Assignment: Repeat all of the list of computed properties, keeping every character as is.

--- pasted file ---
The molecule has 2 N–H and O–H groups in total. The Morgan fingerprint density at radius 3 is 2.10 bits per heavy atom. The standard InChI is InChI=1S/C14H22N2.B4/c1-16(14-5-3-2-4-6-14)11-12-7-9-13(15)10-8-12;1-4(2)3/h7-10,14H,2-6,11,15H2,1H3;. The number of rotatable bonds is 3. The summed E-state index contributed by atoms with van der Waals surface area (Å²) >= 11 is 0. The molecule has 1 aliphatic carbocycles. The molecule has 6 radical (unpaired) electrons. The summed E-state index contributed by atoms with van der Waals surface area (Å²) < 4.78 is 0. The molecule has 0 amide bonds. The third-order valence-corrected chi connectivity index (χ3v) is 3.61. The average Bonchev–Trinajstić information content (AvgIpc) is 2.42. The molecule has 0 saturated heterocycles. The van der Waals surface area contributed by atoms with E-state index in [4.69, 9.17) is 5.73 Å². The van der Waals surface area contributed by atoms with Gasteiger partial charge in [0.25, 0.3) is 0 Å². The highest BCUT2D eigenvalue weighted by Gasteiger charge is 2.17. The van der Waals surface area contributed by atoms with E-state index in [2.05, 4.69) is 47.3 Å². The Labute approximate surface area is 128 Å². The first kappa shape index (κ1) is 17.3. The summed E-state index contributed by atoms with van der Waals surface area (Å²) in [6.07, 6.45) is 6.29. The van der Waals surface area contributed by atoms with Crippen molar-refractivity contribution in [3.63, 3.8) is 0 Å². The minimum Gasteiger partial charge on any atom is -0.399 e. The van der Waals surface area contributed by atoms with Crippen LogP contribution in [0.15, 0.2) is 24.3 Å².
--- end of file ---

The molecule has 2 N–H and O–H groups in total. The Morgan fingerprint density at radius 3 is 2.10 bits per heavy atom. The standard InChI is InChI=1S/C14H22N2.B4/c1-16(14-5-3-2-4-6-14)11-12-7-9-13(15)10-8-12;1-4(2)3/h7-10,14H,2-6,11,15H2,1H3;. The number of rotatable bonds is 3. The summed E-state index contributed by atoms with van der Waals surface area (Å²) >= 11 is 0. The molecule has 1 aliphatic carbocycles. The molecule has 6 radical (unpaired) electrons. The summed E-state index contributed by atoms with van der Waals surface area (Å²) < 4.78 is 0. The molecule has 0 amide bonds. The third-order valence-corrected chi connectivity index (χ3v) is 3.61. The average Bonchev–Trinajstić information content (AvgIpc) is 2.42. The molecule has 0 saturated heterocycles. The van der Waals surface area contributed by atoms with E-state index in [4.69, 9.17) is 5.73 Å². The van der Waals surface area contributed by atoms with Gasteiger partial charge in [0.25, 0.3) is 0 Å². The highest BCUT2D eigenvalue weighted by Gasteiger charge is 2.17. The van der Waals surface area contributed by atoms with E-state index in [2.05, 4.69) is 47.3 Å². The Labute approximate surface area is 128 Å². The first kappa shape index (κ1) is 17.3. The summed E-state index contributed by atoms with van der Waals surface area (Å²) in [6.07, 6.45) is 6.29. The van der Waals surface area contributed by atoms with Crippen molar-refractivity contribution in [3.63, 3.8) is 0 Å². The minimum Gasteiger partial charge on any atom is -0.399 e. The van der Waals surface area contributed by atoms with Crippen LogP contribution in [0.15, 0.2) is 24.3 Å².